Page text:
The Fisher Effect
 We only discussed nominal interest rates.
 We did not adjust the nominal interest rates for inflation.
 Investors and savers are concerned about the real interest rate because the real interest rate reflects the true cost of borrowing.
 It equals a geometric average of the expected inflation rate and real interest rate.
 We calculated the real interest rate in Equation 3.

Interest Rate Levels
 An interest rate is the rate at which interest is paid by a borrower for the use of money that they borrow from a lender.
 An interest rate is the rate at which interest is paid by a borrower for the use of money that they borrow from a lender.
 Changes in interest rate levels signal the status of the economy.
 If interest rates are unchanged, an increase in the level of aggregate demand will follow.
 Because there is an excessive demand for real balances, the interest rate rises.

Price Risk
 Interest rates and bond prices carry an inverse relationship.
 Bond price risk is closely related to fluctuations in interest rates.
 Fixedrate bonds are subject to interest rate risk, meaning that their market prices will decrease in value when the generally prevailing interest rates rise.
 When the market interest rate rises, the market price of bonds will fall, reflecting investors' ability to get a higher interest rate on their money elsewhere — perhaps by purchasing a newlyissued bond that already features the new higher interest rate.
 On the flip side, if the prevailing interest rate were on the decline, investors would naturally buy bonds that pay lower rates of interest.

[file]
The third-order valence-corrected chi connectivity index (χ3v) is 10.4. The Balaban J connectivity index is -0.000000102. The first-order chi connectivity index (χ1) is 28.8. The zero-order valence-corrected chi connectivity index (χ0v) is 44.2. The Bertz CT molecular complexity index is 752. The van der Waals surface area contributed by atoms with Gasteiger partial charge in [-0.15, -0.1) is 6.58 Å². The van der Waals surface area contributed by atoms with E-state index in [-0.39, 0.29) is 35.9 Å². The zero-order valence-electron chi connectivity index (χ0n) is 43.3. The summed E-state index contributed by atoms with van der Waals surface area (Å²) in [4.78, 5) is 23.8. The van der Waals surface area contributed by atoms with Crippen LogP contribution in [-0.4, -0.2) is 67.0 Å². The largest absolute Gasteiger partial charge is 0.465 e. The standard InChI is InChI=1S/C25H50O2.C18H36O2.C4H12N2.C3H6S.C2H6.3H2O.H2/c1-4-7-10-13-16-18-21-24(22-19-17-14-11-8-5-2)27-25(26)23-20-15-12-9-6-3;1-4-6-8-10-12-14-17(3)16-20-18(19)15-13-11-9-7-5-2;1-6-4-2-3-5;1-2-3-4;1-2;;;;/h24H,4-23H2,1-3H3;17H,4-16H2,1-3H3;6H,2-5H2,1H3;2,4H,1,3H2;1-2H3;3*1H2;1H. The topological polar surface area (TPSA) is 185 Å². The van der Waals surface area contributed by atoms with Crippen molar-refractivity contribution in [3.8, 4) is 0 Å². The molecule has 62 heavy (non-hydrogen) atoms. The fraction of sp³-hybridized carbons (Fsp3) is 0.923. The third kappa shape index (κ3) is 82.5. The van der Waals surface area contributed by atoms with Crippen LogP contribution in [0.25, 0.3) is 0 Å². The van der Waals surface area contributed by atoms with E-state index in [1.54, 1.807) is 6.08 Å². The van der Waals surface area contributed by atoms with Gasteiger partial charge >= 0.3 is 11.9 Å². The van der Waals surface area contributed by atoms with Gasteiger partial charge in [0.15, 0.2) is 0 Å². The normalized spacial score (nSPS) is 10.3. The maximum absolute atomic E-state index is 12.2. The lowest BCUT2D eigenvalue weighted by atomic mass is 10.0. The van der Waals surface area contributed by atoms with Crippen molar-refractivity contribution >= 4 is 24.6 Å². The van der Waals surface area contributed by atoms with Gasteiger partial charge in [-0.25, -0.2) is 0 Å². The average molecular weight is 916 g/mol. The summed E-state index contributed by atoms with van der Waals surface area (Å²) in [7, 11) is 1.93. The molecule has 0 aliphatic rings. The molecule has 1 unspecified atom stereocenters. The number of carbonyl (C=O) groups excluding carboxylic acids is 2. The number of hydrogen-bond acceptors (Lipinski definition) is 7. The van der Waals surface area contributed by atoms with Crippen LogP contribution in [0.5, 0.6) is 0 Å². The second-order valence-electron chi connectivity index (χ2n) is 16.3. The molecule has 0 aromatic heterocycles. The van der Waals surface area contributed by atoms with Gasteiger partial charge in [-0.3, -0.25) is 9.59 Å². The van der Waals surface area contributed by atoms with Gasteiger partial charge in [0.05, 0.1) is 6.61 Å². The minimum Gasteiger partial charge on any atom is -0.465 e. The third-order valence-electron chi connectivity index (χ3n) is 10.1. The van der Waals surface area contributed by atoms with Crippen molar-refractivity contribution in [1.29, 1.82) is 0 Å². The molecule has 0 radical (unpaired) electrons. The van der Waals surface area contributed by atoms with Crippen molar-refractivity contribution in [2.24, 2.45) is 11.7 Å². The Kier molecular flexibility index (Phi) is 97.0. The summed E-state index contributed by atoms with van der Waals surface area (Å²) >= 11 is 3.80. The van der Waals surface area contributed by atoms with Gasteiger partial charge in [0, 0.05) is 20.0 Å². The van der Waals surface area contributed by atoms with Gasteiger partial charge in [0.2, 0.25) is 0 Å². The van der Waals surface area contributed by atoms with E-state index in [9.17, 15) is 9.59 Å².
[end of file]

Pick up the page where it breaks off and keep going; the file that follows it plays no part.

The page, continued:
Differences Between Real and Nominal Rates
 In the case of a loan, it is this real interest that the lender receives as income.
 If the lender is receiving 8% from a loan and inflation is 8%, then the real rate of interest is zero, because nominal interest and inflation are equal.
 Where r is the real rate, i is the inflation rate, and R is the nominal rate.
 The real rate can be described more formally by the Fisher equation, which states that the real interest rate is approximately the nominal interest rate minus the inflation rate: 1 + i = (1+r) (1+E(r)), where i = nominal interest rate; r = real interest rate; E(r) = expected inflation rate.
 The relationship between real and nominal interest rates is captured by the formula.

Calculating Present Value
 Calculating the present value (PV) is a matter of plugging FV, the interest rate, and the number of periods into an equation.
 Finding the present value (PV) of an amount of money is finding the amount of money today that is worth the same as an amount of money in the future, given a certain interest rate.
 Interest Rate (Discount Rate): Represented as either i or r.
 One area where there is often a mistake is in defining the number of periods and the interest rate.
 The problem may talk about finding the PV 24 months before the FV, but the number of periods must be in years since the interest rate is listed per year.